So vicious, so cool. The sortof evil counterpart of the sighs in the previous track. Bass goes "whack whack whack whack whack whack whack whack". But it's all about the vocal.
Around the same time, Nick Cave & The Bad Seeds did a version of his song
* God's Hotel
live on KCRW, which appears on their Rare on Air comp from 1994. Fantastic lyric, which was used by Paul Kelly too, but this version's much better. Is on B-Sides and Rarities.
Oops! Another Wim Wenders soundtrack. This time for the sequel to Wings of Desire, Faraway, So Close! and Nick does the title song:
* Faraway, So Close!
Doesn't appear on B-Sides and Rarities, presumably because it's a re-recorded version of a b-side or something from a couple of years earlier which is on that comp (forget the name). This version's better - if only for the backing vocals! Another awesome soundtrack from Herr Wenders all-round in fact.
* Cassiel's Song
Does appear on B-Sides and Rarities. Both these are credited to just "Nick Cave", but frankly it sounds like the Bad Seeds in the background. Lovely song, especially if you know the movie. Actually it succeeds better than the movie itself.
The soundtrack also features a song called "All God's Children" by Simon Bonney (lead singer in Mick Harvey's band Crime & The City Solution), which is one of the only God-centric song lyrics that this atheist finds utterly beautiful.
And so finally we get to Let Love In. He should've just stopped after this. Murder Ballads, schmurder ballads, not one is as good as all the ones he'd written previously. So:
* Do You Love Me?
Excellent production, excellent bassline!
More bassline love, Blixa backing vocals, all good. When Nick explodes into the chorus, oh yeah.
* Red Right Hand
No comment needed really. Probably everyone loves this song. Organs all over this record, I love the dubby thing in this one and "Do You Love Me?"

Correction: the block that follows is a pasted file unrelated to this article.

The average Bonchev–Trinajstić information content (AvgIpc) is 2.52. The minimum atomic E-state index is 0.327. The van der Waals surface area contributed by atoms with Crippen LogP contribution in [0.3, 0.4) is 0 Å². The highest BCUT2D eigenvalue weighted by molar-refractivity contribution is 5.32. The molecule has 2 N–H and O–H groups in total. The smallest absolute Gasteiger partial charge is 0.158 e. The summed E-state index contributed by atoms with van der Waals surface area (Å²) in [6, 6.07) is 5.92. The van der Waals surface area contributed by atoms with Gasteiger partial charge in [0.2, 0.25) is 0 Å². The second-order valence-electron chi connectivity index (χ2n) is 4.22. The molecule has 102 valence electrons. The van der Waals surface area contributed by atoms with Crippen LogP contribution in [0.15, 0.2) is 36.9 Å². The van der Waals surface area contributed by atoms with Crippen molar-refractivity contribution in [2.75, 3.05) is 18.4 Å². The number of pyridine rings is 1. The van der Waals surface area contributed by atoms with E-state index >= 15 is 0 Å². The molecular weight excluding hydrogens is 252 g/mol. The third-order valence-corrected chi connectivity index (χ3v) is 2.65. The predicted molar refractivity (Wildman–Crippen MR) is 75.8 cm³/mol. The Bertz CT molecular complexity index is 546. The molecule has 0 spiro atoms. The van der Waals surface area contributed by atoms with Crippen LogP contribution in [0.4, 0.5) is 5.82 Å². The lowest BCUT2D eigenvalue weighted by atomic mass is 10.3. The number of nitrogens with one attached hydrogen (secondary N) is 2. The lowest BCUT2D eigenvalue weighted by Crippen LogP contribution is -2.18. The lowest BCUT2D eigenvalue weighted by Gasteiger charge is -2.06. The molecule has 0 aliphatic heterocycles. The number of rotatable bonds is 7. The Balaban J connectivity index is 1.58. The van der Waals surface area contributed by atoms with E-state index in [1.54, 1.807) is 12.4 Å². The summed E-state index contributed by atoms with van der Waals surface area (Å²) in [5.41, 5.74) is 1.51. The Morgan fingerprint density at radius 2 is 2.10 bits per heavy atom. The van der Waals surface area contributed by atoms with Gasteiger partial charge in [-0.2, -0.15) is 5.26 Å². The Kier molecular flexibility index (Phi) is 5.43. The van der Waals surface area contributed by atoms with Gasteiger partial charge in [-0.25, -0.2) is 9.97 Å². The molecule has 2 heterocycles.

Some not-bad-but-not-great songs on this, like "Lay Me Low" and "Thirsty Dog", but
* Do You Love Me? (Part 2)
is fabulous. Some of the songs on this album point to a different direction they could've taken, but. They didn't.
I don't mind "Into My Arms", but much though I quite like the lyric, the song itself is pretty boring. I prefer
* Little Empty Boat
which is a b-side of the single.
I respect your beliefs, girl,
And I consider you a friend,
But I've already been born once,
I don't wanna to be born again.
Your knowledge is impressive
And your argument is good
But I am the resurrection, babe,
And you're standing on my foot!
Don't care for anything else off that album.
As previously discussed,
* God Is In The House
gets in for its sardonic lyric. It's a good song.
Other than that the wonderful "There Is A Light" listed at the top, I think that's it.
There's his "Mack The Knife" cover with various people on the September Songs comp of Kurt Weill covers from 1994, but it's not that brilliant..
Birthday Party songs I'm not allowed to include:
The Friend Catcher (distortion over limping bassline), Nick The Stripper (as you listen to this you realise how much the Birthday Party were all about the basslines), Release The Bats (see? bassline!), She's Hit (big glacial bassline), Junkyard ("I am the king/ I am the king"... bassline enters!), King Ink, Sonny's Burning, Jennifer's Veil (might as well be an early Bad Seeds track), and so on...
Can't remember which Boys Next Door.